Amnesty accuses Rwanda spies of torture
Rwanda's military intelligence has been accused of illegally detaining and torturing scores of people in a report by lobby group Amnesty International.
It says the men were held for between 10 days and nine months without access to lawyers, doctors and family members.
There are credible accounts of serious beatings, electric shocks and sensory deprivation to force confessions, the report says.
The government rejected the report and accused Amnesty of seeking publicity.
The report, Shrouded in Secrecy, says that between March 2010 and June this year it documented 45 cases of unlawful detention and 18 allegations of torture or ill-treatment at two camps and in safe houses in the capital, Kigali by a military intelligence department known as J2.
Most were detained following a series of grenade attacks ahead of the August 2010 elections.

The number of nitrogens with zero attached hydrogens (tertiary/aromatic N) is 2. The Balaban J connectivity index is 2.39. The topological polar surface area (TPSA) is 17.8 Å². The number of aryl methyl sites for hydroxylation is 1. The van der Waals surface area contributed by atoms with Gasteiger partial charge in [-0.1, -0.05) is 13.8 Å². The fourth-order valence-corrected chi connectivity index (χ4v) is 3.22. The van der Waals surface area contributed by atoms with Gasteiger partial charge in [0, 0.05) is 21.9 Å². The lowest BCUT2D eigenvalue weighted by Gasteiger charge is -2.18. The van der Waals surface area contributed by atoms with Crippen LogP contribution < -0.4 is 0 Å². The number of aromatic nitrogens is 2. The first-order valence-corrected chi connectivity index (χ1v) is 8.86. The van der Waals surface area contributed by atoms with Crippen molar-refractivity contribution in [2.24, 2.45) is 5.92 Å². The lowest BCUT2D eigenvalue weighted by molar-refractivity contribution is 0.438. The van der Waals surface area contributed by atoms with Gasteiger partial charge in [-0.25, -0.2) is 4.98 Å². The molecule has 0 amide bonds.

Donors have recently cut aid to Rwanda after the UN accused it of backing rebels operating in neighbouring Democratic Republic of Congo.
"The Rwandan military's human rights record abroad is increasingly scrutinised, but their unlawful detention and torture of civilians in Rwanda is shrouded in secrecy," said Sarah Jackson, Amnesty International's Acting Deputy Africa Director.
Rwanda's Justice Minister Tharcisse Karugarama dismissed the accusations.
"The allegations of torture are a complete fabrication by these individuals," he told the BBC's Newsday programme.
He did admit, however, that after the grenade attacks "the security operatives went into overdrive" and held people for longer than was allowed by the law.
Foreign Minister Louise Mushikiwabo said on her Twitter account on Friday that "Rwanda will act on all credible claims of torture but won't engage in a shouting match with another NGO seeking headlines at Rwanda's expense".
Amnesty says Rwanda has taken some positive steps to combat torture and says the number of new cases has declined over the last year but has not yet fully investigated the allegations.